In Part I of this guest post Dr Stephanie Pywell reflects on her experience as a litigant in person. The insights she offers will be particularly useful to OU students working on public-facing Open Justice projects such as the advice clinic, Citizens Advice and the Personal Support Unit.
We are pleased to be able to publish a guest post ‘Lawyers in Government’ by James Coupe. James is a former OU law student and offers some comments on his experience studying law with the OU to give some additional background to his article.
Today’s post is by final year OU law students Lidia Dancu, Hannah Dowling, Ayesha Khurshid and Samina Nasir and reflects on their contribution to Open Justice Streetlaw worskhops in Scotland and Newcastle during March and April 2018.
What is the best test of your understanding of the law, if not the ability to explain its practical application to a roomful of teenagers? Not just a roomful but an assembly kind of roomful – all of them perhaps more excited at the prospect of being able to skip Maths than a meeting with some wannabe lawyers.
In this series of blog posts, Paul Dale, an Associate Lecturer at The Open University, final year law students Jon Stitcher, Lucy Tomlinson and Sean Harker, and ‘prisoner mentor’, Malcolm, reflect on their experiences of teaching public legal education in Her Majesty’s Prison Oakwood.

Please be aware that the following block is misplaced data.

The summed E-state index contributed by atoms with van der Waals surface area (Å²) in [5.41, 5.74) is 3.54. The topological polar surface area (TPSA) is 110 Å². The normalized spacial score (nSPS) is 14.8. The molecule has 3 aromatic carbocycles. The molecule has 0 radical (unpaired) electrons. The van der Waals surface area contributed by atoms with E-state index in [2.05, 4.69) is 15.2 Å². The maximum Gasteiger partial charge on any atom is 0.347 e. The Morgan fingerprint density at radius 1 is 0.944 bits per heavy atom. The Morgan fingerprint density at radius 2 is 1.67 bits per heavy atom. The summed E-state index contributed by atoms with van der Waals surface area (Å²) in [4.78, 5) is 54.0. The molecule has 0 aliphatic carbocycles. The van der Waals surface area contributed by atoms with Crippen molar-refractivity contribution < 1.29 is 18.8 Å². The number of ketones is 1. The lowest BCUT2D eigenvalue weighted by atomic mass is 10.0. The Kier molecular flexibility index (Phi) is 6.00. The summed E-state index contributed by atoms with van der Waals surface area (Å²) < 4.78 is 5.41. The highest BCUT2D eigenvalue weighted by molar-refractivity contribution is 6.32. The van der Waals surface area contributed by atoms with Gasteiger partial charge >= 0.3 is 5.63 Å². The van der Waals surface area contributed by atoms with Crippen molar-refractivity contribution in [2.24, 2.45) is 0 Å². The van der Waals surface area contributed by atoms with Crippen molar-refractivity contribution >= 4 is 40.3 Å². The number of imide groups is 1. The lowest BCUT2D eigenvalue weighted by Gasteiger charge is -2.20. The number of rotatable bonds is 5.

In this series of reflections, a number of Open University law students discuss their experiences delivering public legal education in HMP Wormwood Scrubs, which they visited along with law lecturers, Keren Lloyd Bright and Kate Richie. There were five visits in all, during which ‘Law and Society’ seminars were held within the prison’s Education Department. The topics for the seminars were chosen by the inside students (prisoners).
Our latest guest blog is provided by Angbeen Mirza, a lawyer and research based in Lahore, Pakistan. In it, Angbeen discussesher work conducting Street Law programmes in Lahore and discusses how Street Law programmes can be part of a wider social movement for change, which have particular resonance in an emergent democracy.
This guest blog is by Nabeela Siddiqui. She is pursuing her Master’s in Law from the Department of Legal Studies at University of Madras, India. She is also working on a project titled ‘Faith Based Organisations and Refugee Crisis’. Lately, she also interned at AALCO (Asian-African Legal Consultative Organization) and the Supreme Court of India. If you would be interesting in contributing a guest blog, please contact us at firstname.lastname@example.org